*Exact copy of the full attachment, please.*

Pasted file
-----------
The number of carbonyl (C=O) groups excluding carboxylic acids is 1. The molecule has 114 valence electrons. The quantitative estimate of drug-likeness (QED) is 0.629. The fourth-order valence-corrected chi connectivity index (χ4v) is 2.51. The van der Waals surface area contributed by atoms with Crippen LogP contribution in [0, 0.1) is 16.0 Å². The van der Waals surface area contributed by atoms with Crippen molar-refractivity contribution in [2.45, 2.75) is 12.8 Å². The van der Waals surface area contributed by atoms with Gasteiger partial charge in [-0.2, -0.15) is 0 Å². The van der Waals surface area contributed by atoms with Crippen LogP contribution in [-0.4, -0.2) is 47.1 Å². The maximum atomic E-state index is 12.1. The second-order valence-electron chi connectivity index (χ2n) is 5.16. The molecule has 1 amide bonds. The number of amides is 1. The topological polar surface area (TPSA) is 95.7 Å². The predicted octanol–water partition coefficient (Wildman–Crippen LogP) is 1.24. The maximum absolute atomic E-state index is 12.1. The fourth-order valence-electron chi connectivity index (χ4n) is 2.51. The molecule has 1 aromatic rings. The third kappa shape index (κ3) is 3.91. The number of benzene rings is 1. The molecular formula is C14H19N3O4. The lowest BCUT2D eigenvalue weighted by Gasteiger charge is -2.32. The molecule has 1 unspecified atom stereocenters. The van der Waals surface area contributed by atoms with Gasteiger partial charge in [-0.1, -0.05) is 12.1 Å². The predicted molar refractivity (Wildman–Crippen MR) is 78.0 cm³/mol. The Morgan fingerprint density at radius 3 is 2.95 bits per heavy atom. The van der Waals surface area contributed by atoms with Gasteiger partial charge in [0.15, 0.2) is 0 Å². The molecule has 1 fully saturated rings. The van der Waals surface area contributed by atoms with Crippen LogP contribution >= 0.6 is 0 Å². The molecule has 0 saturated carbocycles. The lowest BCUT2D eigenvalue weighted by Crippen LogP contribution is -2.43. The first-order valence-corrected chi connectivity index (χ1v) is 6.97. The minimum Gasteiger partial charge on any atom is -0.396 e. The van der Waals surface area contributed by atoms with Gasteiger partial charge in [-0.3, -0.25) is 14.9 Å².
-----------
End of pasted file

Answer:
The number of carbonyl (C=O) groups excluding carboxylic acids is 1. The molecule has 114 valence electrons. The quantitative estimate of drug-likeness (QED) is 0.629. The fourth-order valence-corrected chi connectivity index (χ4v) is 2.51. The van der Waals surface area contributed by atoms with Crippen LogP contribution in [0, 0.1) is 16.0 Å². The van der Waals surface area contributed by atoms with Crippen molar-refractivity contribution in [2.45, 2.75) is 12.8 Å². The van der Waals surface area contributed by atoms with Gasteiger partial charge in [-0.2, -0.15) is 0 Å². The van der Waals surface area contributed by atoms with Crippen LogP contribution in [-0.4, -0.2) is 47.1 Å². The maximum atomic E-state index is 12.1. The second-order valence-electron chi connectivity index (χ2n) is 5.16. The molecule has 1 amide bonds. The number of amides is 1. The topological polar surface area (TPSA) is 95.7 Å². The predicted octanol–water partition coefficient (Wildman–Crippen LogP) is 1.24. The maximum absolute atomic E-state index is 12.1. The fourth-order valence-electron chi connectivity index (χ4n) is 2.51. The molecule has 1 aromatic rings. The third kappa shape index (κ3) is 3.91. The number of benzene rings is 1. The molecular formula is C14H19N3O4. The lowest BCUT2D eigenvalue weighted by Gasteiger charge is -2.32. The molecule has 1 unspecified atom stereocenters. The van der Waals surface area contributed by atoms with Gasteiger partial charge in [-0.1, -0.05) is 12.1 Å². The predicted molar refractivity (Wildman–Crippen MR) is 78.0 cm³/mol. The Morgan fingerprint density at radius 3 is 2.95 bits per heavy atom. The van der Waals surface area contributed by atoms with Gasteiger partial charge in [0.15, 0.2) is 0 Å². The molecule has 1 fully saturated rings. The van der Waals surface area contributed by atoms with Crippen LogP contribution >= 0.6 is 0 Å². The molecule has 0 saturated carbocycles. The lowest BCUT2D eigenvalue weighted by Crippen LogP contribution is -2.43. The first-order valence-corrected chi connectivity index (χ1v) is 6.97. The minimum Gasteiger partial charge on any atom is -0.396 e. The van der Waals surface area contributed by atoms with Gasteiger partial charge in [-0.3, -0.25) is 14.9 Å².